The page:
Our Shopping Street
If you are thinking like me as in how does a ninety-nine cents store among a sea of 99 cent stores afford the rent in the location where Jamaica Savings used to be, you, like me, have been scratching your head. The street, home to new underserved residents compliments of the ‘hotel’ on the east side of the one hundred block, is nastier than ever with no hope of recovery. Just when you think it could not get any worse, it does. You know what they say about setting a low bar. It can always be lowered. Well, that is Beach 116th in a nutshell.
A few weeks ago a local merchant was beaten up in his place of business on Beach 116 Street. Parents do not allow their children to walk the street unchaperoned. Even FTW, which stood for F*** The World, wasn’t mean enough to last it out. The Moceans store that preceded FTW saw continual acts of vandalism and, the coup de gras, an assault on the owner. Summer traffic makes our crime statistics soar. And, the police are thankful that there are only ten weekends where they have to take their lives in their hands patrolling.
When I first moved into the neighborhood, the “village” as 16th was called by the old guard, was buzzing but a bit worn out. It was worth saving because the stores were a necessity for the neighborhood. Men’s shops and women’s shops, the bakery, Dotty’s, Westrich’s, Woolworth’s, Sandbox Bootery, Cushman’s, The Greek’s (next to the ocean on the east side of the street), Jamaica Savings, Georges, Blum’s Insurance, Rollerskating Rink, multiple beauty salons, whatever one needed to eke through the week without running into Brooklyn was there. Then, the street was worth saving. And, did I try!
I begged the mayor’s office to look at the big picture. Reality is, in order for any store to ‘make it’ on 16th, the city had to subsidize the rent or the entrepreneur because a business cannot make a year’s income in ten weeks. Added to this is the snowbird factor, winters here as far as business is concerned are dead.
How can a business survive on 16th? In order for a business to survive the owners either have to have owned the building for decades controlling their costs of doing business; or, they must charge a fortune for their merchandise to compensate for the seasonal lag. I recall how upset I was when the parking meter charge went up from 25 cents for half an hour to 25 cents for twenty minutes. Philosophically, the increase was acceptable because there really isn’t any place on 16th where you can invest more than twenty minutes of your time. Most of the time I get 14 minutes change.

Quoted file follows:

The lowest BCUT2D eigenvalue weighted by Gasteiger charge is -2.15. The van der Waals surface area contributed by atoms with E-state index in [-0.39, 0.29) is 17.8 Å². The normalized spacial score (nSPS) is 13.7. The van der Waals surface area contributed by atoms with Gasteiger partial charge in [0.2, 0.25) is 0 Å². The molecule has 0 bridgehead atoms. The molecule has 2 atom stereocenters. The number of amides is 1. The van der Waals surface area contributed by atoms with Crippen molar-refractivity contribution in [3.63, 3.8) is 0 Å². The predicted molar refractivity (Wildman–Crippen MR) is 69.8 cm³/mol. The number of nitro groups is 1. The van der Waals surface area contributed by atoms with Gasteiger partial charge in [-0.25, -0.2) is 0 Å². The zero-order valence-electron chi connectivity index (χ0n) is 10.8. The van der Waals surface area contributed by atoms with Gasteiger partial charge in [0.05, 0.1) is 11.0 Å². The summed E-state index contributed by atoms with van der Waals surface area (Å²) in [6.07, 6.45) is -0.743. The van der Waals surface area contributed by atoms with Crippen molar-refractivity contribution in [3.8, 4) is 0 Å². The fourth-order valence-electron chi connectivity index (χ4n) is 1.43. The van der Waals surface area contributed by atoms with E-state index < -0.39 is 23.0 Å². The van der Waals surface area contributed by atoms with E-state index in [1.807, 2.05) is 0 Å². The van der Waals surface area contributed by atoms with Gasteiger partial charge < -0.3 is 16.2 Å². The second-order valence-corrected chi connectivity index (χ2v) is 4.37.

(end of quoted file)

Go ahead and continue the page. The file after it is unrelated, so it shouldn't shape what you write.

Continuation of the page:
Is it too late for city government intervention? After the City allowed the Duane Reade to be built where it is (unquestionably a deal done in hell), it decided that the street should be bordered by two memorials. Nothing says have a nice day at the beach like passing by the somber remembrance of the two tragic events. There was a ray of hope when the Ocean Grande was under construction especially when the hotels were closed. Many of us thought they would be condemned and torn down by the city. Not on your life. The city screwed us again by allowing the opening of the hotel in the middle on the east side to the underserved, rendering the street officially pathetic.
Beach 116th Street is but two blocks long. If one looks at how the city has improved the lower west side of Manhattan, one must be aware they could do the same for 116th. The city must buy the buildings on 116th, tear down the ones that are too shabby to rehabilitate and look for tenants who, at drastically reduced rents (like the stores attached to the train station) will present a plan to show they can make a go of the new store. If they become successful, the city can raise their rents much like the rent stabilization board does with annual votes. If not, they can close up shop or try to make it work knowing their rent will not increase until and unless they are successful.
The street needs a police presence and government intervention if any business there is to survive. It doesn’t take a rocket scientist or a politician to figure this out. Rocket scientists aside, if our politicians could get their heads out of their pocketbooks long enough to care, our neighborhood could get a breath of fresh air. If not, I foresee one of three things happening to the street: 1. try to dress it up by putting stars in the sidewalk with the names of people who tried to reinvent the street and failed, like a reverse Hollywood Walk of Fame; 2. in keeping with the memorial motif, connect the dots by turning the block into a cemetery from beach to bay; 3. engineers could dredge it, finally giving us that long awaited navigational connection of the beach with the bay.